Iceland Farehound

Other names/Nicknames:
  • Icelandic Sheepdog
  • Friar Dog
Country/Date of origin:
  • Iceland
  • 1800′s
  • 12 to 16 inches
  • 20 to 30 pounds
  • Intelligent.
  • Easily trained.
  • Loyal.

This breed is believed to have been originally brought to Iceland by the Vikings where it was used as a herding dog.  It came close to extinction in the early 1900′s when it was almost wiped out by a viral epidemic (probably distemper).  Thirty years later, most of the Farehonds were killed to stop an epidemic of tapeworm that is communicable to sheep and humans.  A few of the breed were sent to England in the 1950′s and it has thrived there and on mainland Scandinavia.  It has been accepted for showing under Fédération Cynologique Internationale (FCI) rules, and is now making in-roads back into its native Iceland.

Body Type:
  • A small, Spitz-type dog.
  • The tail is set high and carried curled over the back.  It is not altered.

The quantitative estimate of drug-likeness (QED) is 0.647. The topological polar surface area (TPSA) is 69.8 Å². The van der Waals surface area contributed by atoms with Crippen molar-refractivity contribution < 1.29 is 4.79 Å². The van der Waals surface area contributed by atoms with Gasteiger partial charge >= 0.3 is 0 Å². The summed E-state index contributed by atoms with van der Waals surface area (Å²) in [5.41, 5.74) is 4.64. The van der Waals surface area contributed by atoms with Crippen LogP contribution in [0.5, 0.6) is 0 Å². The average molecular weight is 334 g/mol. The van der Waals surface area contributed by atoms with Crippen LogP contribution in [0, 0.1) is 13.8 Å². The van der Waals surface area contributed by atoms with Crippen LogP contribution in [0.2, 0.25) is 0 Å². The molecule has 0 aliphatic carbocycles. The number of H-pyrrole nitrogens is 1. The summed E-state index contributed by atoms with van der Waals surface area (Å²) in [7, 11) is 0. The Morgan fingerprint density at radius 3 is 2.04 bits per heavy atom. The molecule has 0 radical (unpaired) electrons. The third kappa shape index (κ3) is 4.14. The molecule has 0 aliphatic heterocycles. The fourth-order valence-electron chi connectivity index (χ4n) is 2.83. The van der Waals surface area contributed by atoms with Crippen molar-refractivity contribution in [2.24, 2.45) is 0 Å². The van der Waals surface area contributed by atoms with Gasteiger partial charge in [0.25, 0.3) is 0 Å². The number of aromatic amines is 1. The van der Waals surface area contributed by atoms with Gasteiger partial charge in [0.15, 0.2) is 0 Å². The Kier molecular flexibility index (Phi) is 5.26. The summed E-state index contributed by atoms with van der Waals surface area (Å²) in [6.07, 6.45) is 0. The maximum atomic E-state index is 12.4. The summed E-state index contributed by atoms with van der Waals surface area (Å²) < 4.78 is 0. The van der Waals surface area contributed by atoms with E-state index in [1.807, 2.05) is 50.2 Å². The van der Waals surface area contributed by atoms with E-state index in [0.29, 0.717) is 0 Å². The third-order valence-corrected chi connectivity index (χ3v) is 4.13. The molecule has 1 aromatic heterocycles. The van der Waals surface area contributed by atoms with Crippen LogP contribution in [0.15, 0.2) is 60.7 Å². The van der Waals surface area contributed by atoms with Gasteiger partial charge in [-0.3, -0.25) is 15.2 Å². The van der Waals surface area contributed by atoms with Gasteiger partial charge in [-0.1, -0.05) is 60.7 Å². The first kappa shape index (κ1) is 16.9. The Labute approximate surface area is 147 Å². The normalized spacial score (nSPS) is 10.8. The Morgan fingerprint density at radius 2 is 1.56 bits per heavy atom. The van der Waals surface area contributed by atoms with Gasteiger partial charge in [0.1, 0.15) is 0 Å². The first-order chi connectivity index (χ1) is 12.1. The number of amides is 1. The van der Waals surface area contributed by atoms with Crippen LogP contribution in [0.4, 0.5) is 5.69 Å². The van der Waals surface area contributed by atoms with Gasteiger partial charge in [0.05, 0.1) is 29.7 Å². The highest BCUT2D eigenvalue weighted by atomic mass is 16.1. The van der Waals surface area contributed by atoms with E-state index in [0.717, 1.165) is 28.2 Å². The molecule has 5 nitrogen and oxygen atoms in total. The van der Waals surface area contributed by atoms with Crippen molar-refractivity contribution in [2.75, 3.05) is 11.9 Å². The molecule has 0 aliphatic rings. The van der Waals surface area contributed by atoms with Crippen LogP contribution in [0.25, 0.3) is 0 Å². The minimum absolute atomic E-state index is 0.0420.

• The ears are carried erect and are not altered.
  • The coat is thick and carried close to the body.  It may be either short or long in length.
  • All colors are permissible, with a golden red being the most common.
  • Moderate grooming required.
Health and Wellness:
  • Generally robust
What you should know:
  • Unlike most Spitz breeds, the Farehond is not a hunting dog.
  • It does not have the roaming predilection of that group but the homebody propensity of the herding dogs.
  • This is a lively dog that requires plenty of exercise.
  • Should be socialized at an early age.
  • It will be difficult to obtain a puppy in the United States.
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